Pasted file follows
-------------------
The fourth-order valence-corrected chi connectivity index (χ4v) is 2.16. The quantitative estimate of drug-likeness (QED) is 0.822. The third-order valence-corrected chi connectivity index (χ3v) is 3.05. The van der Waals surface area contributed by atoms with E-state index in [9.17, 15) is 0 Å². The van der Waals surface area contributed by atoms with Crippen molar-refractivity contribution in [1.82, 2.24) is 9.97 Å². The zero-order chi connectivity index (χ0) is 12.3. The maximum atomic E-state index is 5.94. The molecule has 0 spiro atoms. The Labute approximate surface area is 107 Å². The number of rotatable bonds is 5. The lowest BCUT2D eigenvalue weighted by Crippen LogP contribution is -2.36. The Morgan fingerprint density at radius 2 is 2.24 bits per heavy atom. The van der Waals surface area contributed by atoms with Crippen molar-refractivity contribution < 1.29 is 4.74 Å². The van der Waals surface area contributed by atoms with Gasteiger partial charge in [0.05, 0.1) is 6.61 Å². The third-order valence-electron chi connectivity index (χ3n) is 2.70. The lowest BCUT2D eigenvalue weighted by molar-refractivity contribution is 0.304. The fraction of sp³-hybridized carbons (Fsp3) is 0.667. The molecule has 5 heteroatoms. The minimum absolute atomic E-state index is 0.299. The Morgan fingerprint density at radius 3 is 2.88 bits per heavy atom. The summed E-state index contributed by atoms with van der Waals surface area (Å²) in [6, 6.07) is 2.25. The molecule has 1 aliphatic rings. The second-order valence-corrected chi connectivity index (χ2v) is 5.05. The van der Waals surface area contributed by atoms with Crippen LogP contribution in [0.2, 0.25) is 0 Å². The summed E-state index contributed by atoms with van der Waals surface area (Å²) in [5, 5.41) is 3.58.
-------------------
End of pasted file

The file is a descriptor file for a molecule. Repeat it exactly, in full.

The fourth-order valence-corrected chi connectivity index (χ4v) is 2.16. The quantitative estimate of drug-likeness (QED) is 0.822. The third-order valence-corrected chi connectivity index (χ3v) is 3.05. The van der Waals surface area contributed by atoms with E-state index in [9.17, 15) is 0 Å². The van der Waals surface area contributed by atoms with Crippen molar-refractivity contribution in [1.82, 2.24) is 9.97 Å². The zero-order chi connectivity index (χ0) is 12.3. The maximum atomic E-state index is 5.94. The molecule has 0 spiro atoms. The Labute approximate surface area is 107 Å². The number of rotatable bonds is 5. The lowest BCUT2D eigenvalue weighted by Crippen LogP contribution is -2.36. The Morgan fingerprint density at radius 2 is 2.24 bits per heavy atom. The van der Waals surface area contributed by atoms with Crippen molar-refractivity contribution < 1.29 is 4.74 Å². The van der Waals surface area contributed by atoms with Gasteiger partial charge in [0.05, 0.1) is 6.61 Å². The third-order valence-electron chi connectivity index (χ3n) is 2.70. The lowest BCUT2D eigenvalue weighted by molar-refractivity contribution is 0.304. The fraction of sp³-hybridized carbons (Fsp3) is 0.667. The molecule has 5 heteroatoms. The minimum absolute atomic E-state index is 0.299. The Morgan fingerprint density at radius 3 is 2.88 bits per heavy atom. The summed E-state index contributed by atoms with van der Waals surface area (Å²) in [6, 6.07) is 2.25. The molecule has 1 aliphatic rings. The second-order valence-corrected chi connectivity index (χ2v) is 5.05. The van der Waals surface area contributed by atoms with Crippen LogP contribution in [0.2, 0.25) is 0 Å². The summed E-state index contributed by atoms with van der Waals surface area (Å²) in [5, 5.41) is 3.58.